Maryland's Ancient Mariners Strive to Keep Traditions Afloat
BALTIMORE — When the crew of the skipjack Kathryn called Capt. Russell Dives to see about oystering this year, he didn't know what to tell them.
After four dismal seasons of trying to eke out a living by culling oysters, the captain may opt to sit this one out - ending a streak that stretches back four generations.
Mr. Dives isn't the only one unsure of his future. Confronted by a tough economy and an ever-changing Chesapeake Bay, the fishing culture known as the Maryland watermen to all outside appearances seems poised for extinction.
But the watermen have spent decades teetering on the edge and have learned to adapt to increasingly tough times. Most of them expect to find a way to continue their tradition.
Living on the fringe of the Baltimore-Washington metropolitan area, the watermen are an insular people with a speech pattern that can be traced back to the 1600s, when the area was settled. They struggle year 'round to work the Chesapeake Bay - remote areas of the Eastern Shore and small bay towns in southern Maryland - switching from oysters in the winter to crabs in the summer.
Some 10,000 strong, the watermen pride themselves for being self-sufficient and view the government as meddlesome. In some remote creek-side communities, they'll even squint suspiciously at strangers coming across their bridge as if they were carpetbaggers arriving with a brand new hustle.
While writers tend to celebrate their "Old Man and the Sea" existence, the watermen rarely wax poetic about culling oysters in the bitter cold water. "I put it next to coal mining," Dives says. "The only thing is you don't have to go down a hole, but you got to go out in a dangerous, icy boat, and you have to worry about the wind toppling you over."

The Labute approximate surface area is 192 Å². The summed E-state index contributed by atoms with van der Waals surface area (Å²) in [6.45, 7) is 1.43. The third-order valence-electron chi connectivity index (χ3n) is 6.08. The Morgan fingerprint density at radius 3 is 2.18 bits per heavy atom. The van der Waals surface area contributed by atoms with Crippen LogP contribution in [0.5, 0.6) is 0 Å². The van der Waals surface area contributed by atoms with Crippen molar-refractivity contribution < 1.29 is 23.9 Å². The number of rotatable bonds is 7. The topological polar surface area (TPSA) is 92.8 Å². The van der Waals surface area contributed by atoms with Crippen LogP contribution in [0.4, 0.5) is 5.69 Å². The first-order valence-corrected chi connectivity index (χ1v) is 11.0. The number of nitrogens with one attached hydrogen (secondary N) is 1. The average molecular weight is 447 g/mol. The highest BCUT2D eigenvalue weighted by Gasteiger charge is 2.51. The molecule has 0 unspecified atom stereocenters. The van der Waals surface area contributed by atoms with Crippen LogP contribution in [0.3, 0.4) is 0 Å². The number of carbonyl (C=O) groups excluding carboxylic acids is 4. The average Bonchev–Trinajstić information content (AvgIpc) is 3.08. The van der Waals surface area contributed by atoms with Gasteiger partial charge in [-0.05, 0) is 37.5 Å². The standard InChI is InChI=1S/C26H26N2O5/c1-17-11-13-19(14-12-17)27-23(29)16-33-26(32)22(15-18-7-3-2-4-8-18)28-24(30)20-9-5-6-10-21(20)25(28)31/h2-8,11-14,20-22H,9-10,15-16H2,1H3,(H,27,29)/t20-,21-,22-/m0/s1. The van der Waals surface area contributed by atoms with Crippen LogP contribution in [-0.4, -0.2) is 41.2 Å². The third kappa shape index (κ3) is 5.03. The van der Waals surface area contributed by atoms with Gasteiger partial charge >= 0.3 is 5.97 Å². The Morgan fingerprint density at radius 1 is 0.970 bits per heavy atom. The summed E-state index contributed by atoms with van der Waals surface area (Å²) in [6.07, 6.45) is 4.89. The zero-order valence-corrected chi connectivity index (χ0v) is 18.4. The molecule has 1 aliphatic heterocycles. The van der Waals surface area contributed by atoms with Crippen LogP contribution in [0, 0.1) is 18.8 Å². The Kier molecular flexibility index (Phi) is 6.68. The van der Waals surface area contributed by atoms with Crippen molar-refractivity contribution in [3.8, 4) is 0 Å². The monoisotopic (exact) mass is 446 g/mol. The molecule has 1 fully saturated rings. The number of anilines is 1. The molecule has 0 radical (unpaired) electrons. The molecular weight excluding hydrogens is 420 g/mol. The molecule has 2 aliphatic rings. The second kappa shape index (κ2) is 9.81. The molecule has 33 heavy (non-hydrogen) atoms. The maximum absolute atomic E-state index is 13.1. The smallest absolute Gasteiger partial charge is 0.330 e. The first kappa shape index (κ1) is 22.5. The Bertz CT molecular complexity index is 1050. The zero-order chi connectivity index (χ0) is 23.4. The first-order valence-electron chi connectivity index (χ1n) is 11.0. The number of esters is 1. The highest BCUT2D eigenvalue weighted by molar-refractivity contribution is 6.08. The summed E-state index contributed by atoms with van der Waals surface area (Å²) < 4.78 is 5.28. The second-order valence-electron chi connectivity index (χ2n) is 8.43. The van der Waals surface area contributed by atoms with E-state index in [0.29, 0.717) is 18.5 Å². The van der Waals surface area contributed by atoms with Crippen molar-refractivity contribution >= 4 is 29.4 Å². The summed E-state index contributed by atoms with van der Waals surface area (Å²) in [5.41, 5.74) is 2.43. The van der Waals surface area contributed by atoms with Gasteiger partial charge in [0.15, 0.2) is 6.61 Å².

The watermen's lifestyle has been under siege since the Chesapeake Bay Bridge opened in 1952 and released the flow of beach traffic crossing the barren shore. Over the decades, farmland that buffered the waterfront communities has sprung housing developments. Small harbor towns like Oxford and St. Michaels and Rock Hall now cater to the yachting crowd.
As a skipjack captain of the last commercial sailing fleet in the country, Dives is on the fragile tip of the precarious watermen culture. Just before the turn of the century, skipjacks numbered in the hundreds when Chesapeake Bay was the No. 1 oyster producer in the world, peaking at 15 million bushels in 1885. Today the fleet has dwindled to 15.
Oyster harvests plummeted from 1.6 million in the 1985-86 season to 80,000 bushels in 1993-94, partly due to a parasite problem.
Scientists have been scurrying to develop a disease-resistant oyster that could be raised in artificial conditions, known as aquaculture. But to the watermen, that process is blasphemy. "What we don't want to happen is speculators using the Chesapeake Bay as a land-grab operation," says Larry Simns, who has been president of the Maryland Watermen's Association since 1973. "It makes us look like we're opposed to it, but we're not. The one thing we've told everyone, if aquaculture worked, watermen would be doing it."
Bill Goldsborough, chief scientist for the Chesapeake Bay Foundation, says the watermen may be at a low point, but they should not be written off. He says the state has a better grasp on fishery management. As proof, he points to the rockfish that have come back strong after a five-year moratorium was enforced because of over-harvesting.
"If [the watermen] can survive until now, they can survive in the future," Mr. Goldsborough says.
SOME of the older skipjack captains are turning to charters and other fishing-industry sidelines to raise money. But the economic temptation for younger ones to leave is prevalent.
Dives, for example, has started a seafood shipping business that transports crabs from North Carolina to New York when he can't find them locally. But one of Dives's sons doesn't plan to stay in the business; he is studying to be a lawyer.
And teenager Billy Murphy, from the watermen's community of Tilghman Island, boasts that he may be the only one in his school that has his own crab boat. Although he plans to follow the water, he also intends to go to diesel mechanics school, just in case.